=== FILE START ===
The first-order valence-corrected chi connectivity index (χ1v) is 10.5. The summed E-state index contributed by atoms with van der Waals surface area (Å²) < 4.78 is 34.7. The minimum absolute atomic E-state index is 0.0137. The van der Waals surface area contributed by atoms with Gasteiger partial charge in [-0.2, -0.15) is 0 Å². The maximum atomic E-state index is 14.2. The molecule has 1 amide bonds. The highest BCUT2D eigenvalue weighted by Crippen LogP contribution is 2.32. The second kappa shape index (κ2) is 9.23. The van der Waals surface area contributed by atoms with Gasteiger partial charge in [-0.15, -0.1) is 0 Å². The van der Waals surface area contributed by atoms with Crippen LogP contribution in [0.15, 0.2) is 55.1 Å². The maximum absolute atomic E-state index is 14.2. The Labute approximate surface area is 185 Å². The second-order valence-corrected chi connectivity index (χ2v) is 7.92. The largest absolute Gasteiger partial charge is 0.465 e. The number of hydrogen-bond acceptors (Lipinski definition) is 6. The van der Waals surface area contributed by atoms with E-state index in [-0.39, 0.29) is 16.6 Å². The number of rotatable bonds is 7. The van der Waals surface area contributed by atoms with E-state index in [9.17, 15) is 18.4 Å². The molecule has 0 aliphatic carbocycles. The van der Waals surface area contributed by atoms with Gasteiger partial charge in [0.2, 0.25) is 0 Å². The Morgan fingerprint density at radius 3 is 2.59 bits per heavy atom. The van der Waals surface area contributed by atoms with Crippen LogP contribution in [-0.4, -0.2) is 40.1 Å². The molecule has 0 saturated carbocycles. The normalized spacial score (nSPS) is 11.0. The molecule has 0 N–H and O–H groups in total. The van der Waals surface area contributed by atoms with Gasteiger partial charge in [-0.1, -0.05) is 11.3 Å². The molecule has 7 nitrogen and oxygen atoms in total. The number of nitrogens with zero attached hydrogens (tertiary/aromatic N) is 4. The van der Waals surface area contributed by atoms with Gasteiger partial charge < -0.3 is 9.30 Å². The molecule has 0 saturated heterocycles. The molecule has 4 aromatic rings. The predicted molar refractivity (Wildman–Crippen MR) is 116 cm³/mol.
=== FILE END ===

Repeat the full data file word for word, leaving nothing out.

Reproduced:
The first-order valence-corrected chi connectivity index (χ1v) is 10.5. The summed E-state index contributed by atoms with van der Waals surface area (Å²) < 4.78 is 34.7. The minimum absolute atomic E-state index is 0.0137. The van der Waals surface area contributed by atoms with Gasteiger partial charge in [-0.2, -0.15) is 0 Å². The maximum atomic E-state index is 14.2. The molecule has 1 amide bonds. The highest BCUT2D eigenvalue weighted by Crippen LogP contribution is 2.32. The second kappa shape index (κ2) is 9.23. The van der Waals surface area contributed by atoms with Gasteiger partial charge in [-0.15, -0.1) is 0 Å². The van der Waals surface area contributed by atoms with Crippen LogP contribution in [0.15, 0.2) is 55.1 Å². The maximum absolute atomic E-state index is 14.2. The Labute approximate surface area is 185 Å². The second-order valence-corrected chi connectivity index (χ2v) is 7.92. The largest absolute Gasteiger partial charge is 0.465 e. The number of hydrogen-bond acceptors (Lipinski definition) is 6. The van der Waals surface area contributed by atoms with E-state index in [-0.39, 0.29) is 16.6 Å². The number of rotatable bonds is 7. The van der Waals surface area contributed by atoms with E-state index in [9.17, 15) is 18.4 Å². The molecule has 0 aliphatic carbocycles. The van der Waals surface area contributed by atoms with Gasteiger partial charge in [0.2, 0.25) is 0 Å². The Morgan fingerprint density at radius 3 is 2.59 bits per heavy atom. The van der Waals surface area contributed by atoms with Crippen LogP contribution in [-0.4, -0.2) is 40.1 Å². The molecule has 0 saturated carbocycles. The normalized spacial score (nSPS) is 11.0. The molecule has 0 N–H and O–H groups in total. The van der Waals surface area contributed by atoms with Gasteiger partial charge in [-0.1, -0.05) is 11.3 Å². The molecule has 7 nitrogen and oxygen atoms in total. The number of nitrogens with zero attached hydrogens (tertiary/aromatic N) is 4. The van der Waals surface area contributed by atoms with Gasteiger partial charge < -0.3 is 9.30 Å². The molecule has 0 saturated heterocycles. The molecule has 4 aromatic rings. The predicted molar refractivity (Wildman–Crippen MR) is 116 cm³/mol.